Gilbert Keith Chesterton, the charging, shining knight of common sense. From the late 1890s until his death in 1936 he was arguably the finest journalist in the English language and the author of fiction -- Father Brown, The Man Who Was Thursday -- and nonfiction -- The Everlasting Man, Orthodoxy -- that is as pertinent and biting today as it was a century ago.
Chesterton on the fashionable nationalism of the Edwardian age: "My country, right or wrong, is a thing that no patriot would think of saying except in a desperate case. It is like saying, my mother, drunk or sober." On literature: "A good novel tells us the truth about its hero; but a bad novel tells us the truth about its author." On economics: "A citizen can hardly distinguish between a tax and a fine, except that the fine is generally much lighter" and "Too much capitalism does not mean too many capitalists, but too few capitalists."
At 40 we have left youth behind and begin the muddy slog toward the start of middle age. Mortality becomes reality, and we contemplate the permanent things, the first things. Chesterton explores the great truths but does so with fun; his lance is truth but it is tipped with mischief. Few authors have relished life and, as he would have put it, the extraordinary within the ordinary, as much as this giant of a man. Enormous in stature, gigantic in genius; it was his joy in existence that liberated him and empowered him to write not only about the commonplace but about the afterlife too. What could be more common, he wrote, than the life of the world to come?
The final stages of our time should be a preparation for that world to come. It's of little use recommending the Bible to those who are determined to avoid it, but perhaps some of the spiritual and literary sons of Scripture -- Newman, Aquinas, Francis de Sales -- might tempt. Aside from the sacred, as I reach the final years I will read in one long sitting the novels of Patrick O'Brian. I've read most of the 20 Aubrey-Maturin books, but the gaps between have been too long and I've lost the perfect thread of what many would argue is the most supreme historical fiction of modern times.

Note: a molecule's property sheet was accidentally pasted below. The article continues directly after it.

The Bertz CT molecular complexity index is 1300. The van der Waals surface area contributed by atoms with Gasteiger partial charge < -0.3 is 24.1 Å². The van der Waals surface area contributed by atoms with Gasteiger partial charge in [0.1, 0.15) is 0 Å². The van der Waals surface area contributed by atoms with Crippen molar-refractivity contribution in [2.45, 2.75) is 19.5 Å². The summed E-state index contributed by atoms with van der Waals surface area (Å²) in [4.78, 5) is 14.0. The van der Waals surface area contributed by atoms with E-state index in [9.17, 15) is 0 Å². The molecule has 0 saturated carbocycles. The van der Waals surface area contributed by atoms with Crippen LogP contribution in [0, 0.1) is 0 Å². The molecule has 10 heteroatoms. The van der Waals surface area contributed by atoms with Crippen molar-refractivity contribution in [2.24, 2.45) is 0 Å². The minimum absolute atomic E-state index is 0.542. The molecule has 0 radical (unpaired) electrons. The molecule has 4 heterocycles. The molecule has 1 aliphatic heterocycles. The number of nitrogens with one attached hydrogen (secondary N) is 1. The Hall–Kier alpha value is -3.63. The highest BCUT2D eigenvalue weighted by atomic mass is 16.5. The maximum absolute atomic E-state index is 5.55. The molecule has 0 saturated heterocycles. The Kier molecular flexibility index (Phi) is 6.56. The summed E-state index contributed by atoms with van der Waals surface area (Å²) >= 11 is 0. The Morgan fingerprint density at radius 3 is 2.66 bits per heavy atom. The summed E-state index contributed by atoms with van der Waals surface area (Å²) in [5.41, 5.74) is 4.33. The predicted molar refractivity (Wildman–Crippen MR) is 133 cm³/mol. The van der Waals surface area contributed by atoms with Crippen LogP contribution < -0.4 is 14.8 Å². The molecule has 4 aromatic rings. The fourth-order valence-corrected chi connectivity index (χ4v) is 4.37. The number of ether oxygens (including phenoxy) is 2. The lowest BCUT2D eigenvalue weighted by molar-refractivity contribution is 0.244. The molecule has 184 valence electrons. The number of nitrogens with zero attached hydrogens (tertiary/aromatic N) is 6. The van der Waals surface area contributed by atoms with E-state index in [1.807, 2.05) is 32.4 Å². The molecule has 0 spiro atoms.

O'Brian writes of Nelson's navy and the lives of two central characters and their wars, loves, desires, pain, joy, triumphs and failures. I resisted for years because I thought the books were for sea fetishists and, to be candid, because I was a literary snob. So wrong. This is not escapism but a new journey, written with an insurmountable grace, into a world past. As such it is the quintessence of reading. We read to know we are not alone. Which is something that Lewis, the great historians, Chesterton and the rest have long been telling us.
Michael Coren. "'We are not alone'." National Post, (Canada) August 18, 2009.
Reprinted with permission of Michael Coren and the National Post.
Michael Coren (born January 1959 in Essex, England) is a Canadian columnist, author, public speaker, radio host and television talk show host. He is the host of the television series The Michael Coren Show. His articles and speeches often include stories of his own personal spiritual journey. Coren is half Jewish through his father.
He converted to Evangelical Christianity after a conversion experience as an adult, greatly influenced by Canadian televangelist Terry Winter. In early 2004, he embraced Catholicism. He cites St. Thomas More, C.S. Lewis, Ronald Knox and his God-father Lord Longford as spiritual influences, but remains connected to the ecumenical scene in Canada and beyond. He is the author of twelve books, including As I See It, Mere Christian: Stories from the Light, Gilbert: The Man Who Was G. K. Chesterton, C. S. Lewis: The Man Who Created Narnia, J.R.R Tolkien: the Man Who Created 'the Lord of the Rings'. He is published in many countries and in more than a dozen languages. He is currently writing a book entitled Socon, A Handbook for Moral Conservatives. Michael Coren is available as a public speaker. Visit his web site here.